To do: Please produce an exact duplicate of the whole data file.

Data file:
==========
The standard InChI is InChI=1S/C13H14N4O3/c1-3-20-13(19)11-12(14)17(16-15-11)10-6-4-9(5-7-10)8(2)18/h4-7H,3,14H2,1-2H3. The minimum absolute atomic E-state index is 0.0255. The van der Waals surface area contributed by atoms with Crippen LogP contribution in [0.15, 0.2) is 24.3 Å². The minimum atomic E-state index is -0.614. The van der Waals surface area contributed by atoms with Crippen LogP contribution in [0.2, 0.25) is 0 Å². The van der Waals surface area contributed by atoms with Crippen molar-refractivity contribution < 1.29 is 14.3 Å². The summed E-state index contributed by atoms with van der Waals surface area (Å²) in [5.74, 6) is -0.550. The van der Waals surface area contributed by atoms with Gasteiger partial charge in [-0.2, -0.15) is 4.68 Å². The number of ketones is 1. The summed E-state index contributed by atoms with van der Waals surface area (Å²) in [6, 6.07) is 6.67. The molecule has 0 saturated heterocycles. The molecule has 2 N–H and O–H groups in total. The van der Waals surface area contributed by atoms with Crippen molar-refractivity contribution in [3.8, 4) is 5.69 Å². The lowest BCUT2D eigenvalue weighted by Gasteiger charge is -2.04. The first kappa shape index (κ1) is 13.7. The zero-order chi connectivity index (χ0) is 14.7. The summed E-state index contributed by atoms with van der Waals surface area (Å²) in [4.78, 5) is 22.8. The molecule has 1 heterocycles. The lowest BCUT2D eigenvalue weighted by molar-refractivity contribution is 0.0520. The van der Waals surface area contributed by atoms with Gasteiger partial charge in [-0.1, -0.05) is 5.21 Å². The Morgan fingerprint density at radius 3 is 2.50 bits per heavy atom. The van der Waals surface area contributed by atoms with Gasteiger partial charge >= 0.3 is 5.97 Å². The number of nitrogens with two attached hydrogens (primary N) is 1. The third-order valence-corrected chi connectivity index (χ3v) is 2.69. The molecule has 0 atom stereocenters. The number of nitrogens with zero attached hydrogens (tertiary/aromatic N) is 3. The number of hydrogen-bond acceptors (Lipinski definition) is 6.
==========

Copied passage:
The standard InChI is InChI=1S/C13H14N4O3/c1-3-20-13(19)11-12(14)17(16-15-11)10-6-4-9(5-7-10)8(2)18/h4-7H,3,14H2,1-2H3. The minimum absolute atomic E-state index is 0.0255. The van der Waals surface area contributed by atoms with Crippen LogP contribution in [0.15, 0.2) is 24.3 Å². The minimum atomic E-state index is -0.614. The van der Waals surface area contributed by atoms with Crippen LogP contribution in [0.2, 0.25) is 0 Å². The van der Waals surface area contributed by atoms with Crippen molar-refractivity contribution < 1.29 is 14.3 Å². The summed E-state index contributed by atoms with van der Waals surface area (Å²) in [5.74, 6) is -0.550. The van der Waals surface area contributed by atoms with Gasteiger partial charge in [-0.2, -0.15) is 4.68 Å². The number of ketones is 1. The summed E-state index contributed by atoms with van der Waals surface area (Å²) in [6, 6.07) is 6.67. The molecule has 0 saturated heterocycles. The molecule has 2 N–H and O–H groups in total. The van der Waals surface area contributed by atoms with Crippen molar-refractivity contribution in [3.8, 4) is 5.69 Å². The lowest BCUT2D eigenvalue weighted by Gasteiger charge is -2.04. The first kappa shape index (κ1) is 13.7. The zero-order chi connectivity index (χ0) is 14.7. The summed E-state index contributed by atoms with van der Waals surface area (Å²) in [4.78, 5) is 22.8. The molecule has 1 heterocycles. The lowest BCUT2D eigenvalue weighted by molar-refractivity contribution is 0.0520. The van der Waals surface area contributed by atoms with Gasteiger partial charge in [-0.1, -0.05) is 5.21 Å². The Morgan fingerprint density at radius 3 is 2.50 bits per heavy atom. The van der Waals surface area contributed by atoms with Gasteiger partial charge >= 0.3 is 5.97 Å². The number of nitrogens with two attached hydrogens (primary N) is 1. The third-order valence-corrected chi connectivity index (χ3v) is 2.69. The molecule has 0 atom stereocenters. The number of nitrogens with zero attached hydrogens (tertiary/aromatic N) is 3. The number of hydrogen-bond acceptors (Lipinski definition) is 6.